How Do I Listen?
Listen to others?
As if everyone were my Master
Speaking to me
Khwāja Šamsu d-Dīn Muḥammad Hāfez-e Šīrāzī was a celebrated Persian poet, known by his pen name of Hāfez. In his poem, Hafiz, born in 1315, asks an ageless question — “How do I listen to others?” His response is a tall order – to listen “as if everyone were my Master speaking to me his cherished last words.”
Who among us can possibly listen that well? All the time?
And yet, another poet, Naomi Shihab Nye, has reminded us in her poem, “The Art of Disappearing,”
Walk around feeling like a leaf.
Know you could tumble any second.
To be that attentive and to be that present takes dedicated intention.
But what a gift of caring to listen so well!
Hafez’s question births more questions – How do you stay fresh, day after day, person after person, as though this could be the last time you talk to them?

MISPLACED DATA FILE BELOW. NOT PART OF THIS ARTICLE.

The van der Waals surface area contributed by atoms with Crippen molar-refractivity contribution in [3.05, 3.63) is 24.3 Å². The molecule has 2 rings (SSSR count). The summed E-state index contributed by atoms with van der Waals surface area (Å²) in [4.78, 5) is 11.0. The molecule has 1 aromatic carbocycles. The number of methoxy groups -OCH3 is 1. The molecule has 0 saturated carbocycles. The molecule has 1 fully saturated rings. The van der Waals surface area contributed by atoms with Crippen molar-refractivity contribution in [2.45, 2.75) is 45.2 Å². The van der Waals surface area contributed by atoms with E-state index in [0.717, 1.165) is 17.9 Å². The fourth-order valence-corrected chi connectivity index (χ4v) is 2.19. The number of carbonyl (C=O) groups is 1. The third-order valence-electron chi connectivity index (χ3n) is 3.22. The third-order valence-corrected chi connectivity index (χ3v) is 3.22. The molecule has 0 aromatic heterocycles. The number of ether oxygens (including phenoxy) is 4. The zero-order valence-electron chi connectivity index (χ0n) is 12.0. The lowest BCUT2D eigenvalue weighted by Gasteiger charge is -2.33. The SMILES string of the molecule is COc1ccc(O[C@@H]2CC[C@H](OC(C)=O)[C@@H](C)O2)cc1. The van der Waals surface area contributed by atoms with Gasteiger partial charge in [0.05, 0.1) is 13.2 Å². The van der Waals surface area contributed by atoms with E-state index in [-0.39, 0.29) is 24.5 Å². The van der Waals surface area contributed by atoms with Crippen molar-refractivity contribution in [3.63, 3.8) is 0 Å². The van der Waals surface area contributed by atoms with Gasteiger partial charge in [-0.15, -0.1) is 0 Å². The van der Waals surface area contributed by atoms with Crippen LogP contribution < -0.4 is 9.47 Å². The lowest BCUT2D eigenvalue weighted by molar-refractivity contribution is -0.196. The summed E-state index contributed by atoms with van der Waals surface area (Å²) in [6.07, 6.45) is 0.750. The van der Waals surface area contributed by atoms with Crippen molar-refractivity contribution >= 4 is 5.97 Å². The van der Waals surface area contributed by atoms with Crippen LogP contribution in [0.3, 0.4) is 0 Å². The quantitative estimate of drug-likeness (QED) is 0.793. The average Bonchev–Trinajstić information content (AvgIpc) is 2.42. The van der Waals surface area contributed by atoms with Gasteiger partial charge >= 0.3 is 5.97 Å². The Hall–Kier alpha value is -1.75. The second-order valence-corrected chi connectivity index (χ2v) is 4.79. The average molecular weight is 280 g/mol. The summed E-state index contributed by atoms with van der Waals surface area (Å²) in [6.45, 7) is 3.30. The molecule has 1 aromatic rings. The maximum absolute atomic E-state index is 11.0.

How do you listen when you are tired at the end of a long day?
How do you create the almost reverent environment for people in your team, department, or community to listen to each other…as if last words were being said?
And conversely, how would you choose your own words if they were to be your last?
What is truly important in what you have to say, and about what do you truly care?
Reading Hafez’s poem on a regular basis is more than a useful meditation to sharpen your listening skills.
It’s a reminder to focus on what you care about.
Dog Image: Beverly & Pack